Attorney Who Advocated for the Homeless Dies at 31

Courtesy OF Ropes

TRENT A. HANKINS '93

Trent A. Hankins ’93, an attorney who volunteered countless hours to help Boston’s homeless residents find permanent housing, died Dec. 13 of an allergic reaction. He was 31.

Hankins, who was allergic to peanuts and peanut products, died after touching food containing peanut oil at a dinner party, according to friend and fellow attorney Wendell C. Taylor.

“He realized this and went to his car to get his epinephrine pen,” Taylor said, “but he died before he was able to stick himself with it.”

Hankins, an associate at the Boston law firm Ropes & Gray, was active among black Harvard alumni and worked to mentor and recruit black lawyers both within his firm and in the greater Boston area.

“Words cannot capture the extraordinary impact Trent had on his colleagues and friends at Ropes & Gray,” Douglass N. Ellis Jr., the firm’s managing partner, wrote in a statement. “He was kind, gracious and an outstanding lawyer.”

Hankins’ father, Andrew J. Hankins Jr., a Detroit physician, said his son was deeply devoted to the practice of law.

“When the time came, we tried to get him interested in medicine, but he wouldn’t have any of it!” he wrote in a statement. “By the time he went to college, we knew Trent had only one professional desire, and that was to become a lawyer.”

At Ropes & Gray, Hankins helped organizations—including Harvard and the Dana-Farber Cancer Institute—design employee benefit plans. He was involved in the firm’s efforts to recruit minority lawyers and also served as a member of the Boston Lawyer’s Group, an organization that promotes the hiring and retention of attorneys of color in the Boston area.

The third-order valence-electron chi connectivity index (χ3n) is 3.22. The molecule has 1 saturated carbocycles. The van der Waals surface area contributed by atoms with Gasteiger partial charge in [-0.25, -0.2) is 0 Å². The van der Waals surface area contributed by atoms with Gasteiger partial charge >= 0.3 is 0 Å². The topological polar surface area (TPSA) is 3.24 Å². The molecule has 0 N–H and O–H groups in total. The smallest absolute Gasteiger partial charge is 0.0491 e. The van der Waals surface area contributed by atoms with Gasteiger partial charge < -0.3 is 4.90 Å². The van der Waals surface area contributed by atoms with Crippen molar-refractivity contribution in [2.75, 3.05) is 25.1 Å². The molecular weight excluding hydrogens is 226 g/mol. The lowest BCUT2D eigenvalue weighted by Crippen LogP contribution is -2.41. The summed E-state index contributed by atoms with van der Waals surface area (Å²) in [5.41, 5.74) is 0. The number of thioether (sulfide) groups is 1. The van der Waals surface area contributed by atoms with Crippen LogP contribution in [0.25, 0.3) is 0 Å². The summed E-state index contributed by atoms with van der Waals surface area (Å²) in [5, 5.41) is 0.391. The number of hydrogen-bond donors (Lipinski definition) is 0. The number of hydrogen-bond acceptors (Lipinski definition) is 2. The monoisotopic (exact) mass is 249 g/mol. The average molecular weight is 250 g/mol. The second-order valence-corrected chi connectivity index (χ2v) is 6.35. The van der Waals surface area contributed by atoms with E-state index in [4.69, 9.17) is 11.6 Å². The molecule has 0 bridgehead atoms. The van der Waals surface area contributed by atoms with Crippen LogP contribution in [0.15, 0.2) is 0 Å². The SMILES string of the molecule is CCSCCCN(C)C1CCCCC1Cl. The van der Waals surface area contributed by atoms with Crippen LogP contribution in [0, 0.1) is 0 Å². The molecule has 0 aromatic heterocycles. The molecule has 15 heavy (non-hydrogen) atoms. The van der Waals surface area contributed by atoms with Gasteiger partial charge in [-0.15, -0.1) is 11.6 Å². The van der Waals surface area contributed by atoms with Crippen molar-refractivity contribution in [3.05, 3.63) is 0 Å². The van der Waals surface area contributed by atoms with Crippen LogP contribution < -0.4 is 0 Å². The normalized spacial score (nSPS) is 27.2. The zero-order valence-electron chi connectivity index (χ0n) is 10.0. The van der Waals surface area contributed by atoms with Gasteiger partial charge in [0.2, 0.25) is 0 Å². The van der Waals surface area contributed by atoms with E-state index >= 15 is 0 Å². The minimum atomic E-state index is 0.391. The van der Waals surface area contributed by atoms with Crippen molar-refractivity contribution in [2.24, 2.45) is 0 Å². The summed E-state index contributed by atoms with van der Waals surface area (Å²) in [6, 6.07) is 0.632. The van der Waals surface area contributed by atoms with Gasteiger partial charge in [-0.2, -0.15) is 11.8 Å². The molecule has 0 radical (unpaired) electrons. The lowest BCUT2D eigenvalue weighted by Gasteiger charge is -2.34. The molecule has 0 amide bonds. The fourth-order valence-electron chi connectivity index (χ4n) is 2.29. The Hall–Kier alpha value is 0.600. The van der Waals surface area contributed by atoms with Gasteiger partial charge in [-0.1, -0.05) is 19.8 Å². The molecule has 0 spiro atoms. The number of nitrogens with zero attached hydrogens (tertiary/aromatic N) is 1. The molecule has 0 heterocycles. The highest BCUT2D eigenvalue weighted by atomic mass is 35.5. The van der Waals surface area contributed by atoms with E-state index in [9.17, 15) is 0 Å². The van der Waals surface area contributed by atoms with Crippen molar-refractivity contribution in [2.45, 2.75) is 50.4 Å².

Hankins was also a member of the Harvard Black Alumni Society’s steering committee and at the time of his death was planning to help the society provide benefits to its employees, said society officer Christia E. Donaldson, a student at Harvard Law School.

Friends and relatives said Hankins was also deeply concerned with the plight of the homeless.

In 1998, he became involved with HomeStart Inc., an organization that helps Boston’s homeless residents obtain and retain permanent, affordable housing. Less than one year later, Hankins became a member of HomeStart’s Board of Directors.

Executive Director Linda Wood-Boyle said Hankins arranged the group’s 401(k) plan and devoted hours of pro bono work to the organization.

“Whenever I asked him to do anything, he did it, even though he worked many, many, many hours as a junior attorney for Ropes & Gray,” Wood-Boyle said.

Peter N. Rosenberg, who is the partner in charge of Ropes & Gray’s Employee Benefits Practice Group, also recalled Hankins’ cooperative spirit.

“You would ask for his help on a project and he’d always say ‘yes,’” Rosenberg said at Hankins’ funeral service. “After you gave it to him he’d say, ‘Okay, good deal.’ And it wasn’t always such a good deal, taking on something when he was already so busy.”

Hankins was in the habit of waking up before dawn to exercise before beginning his workday.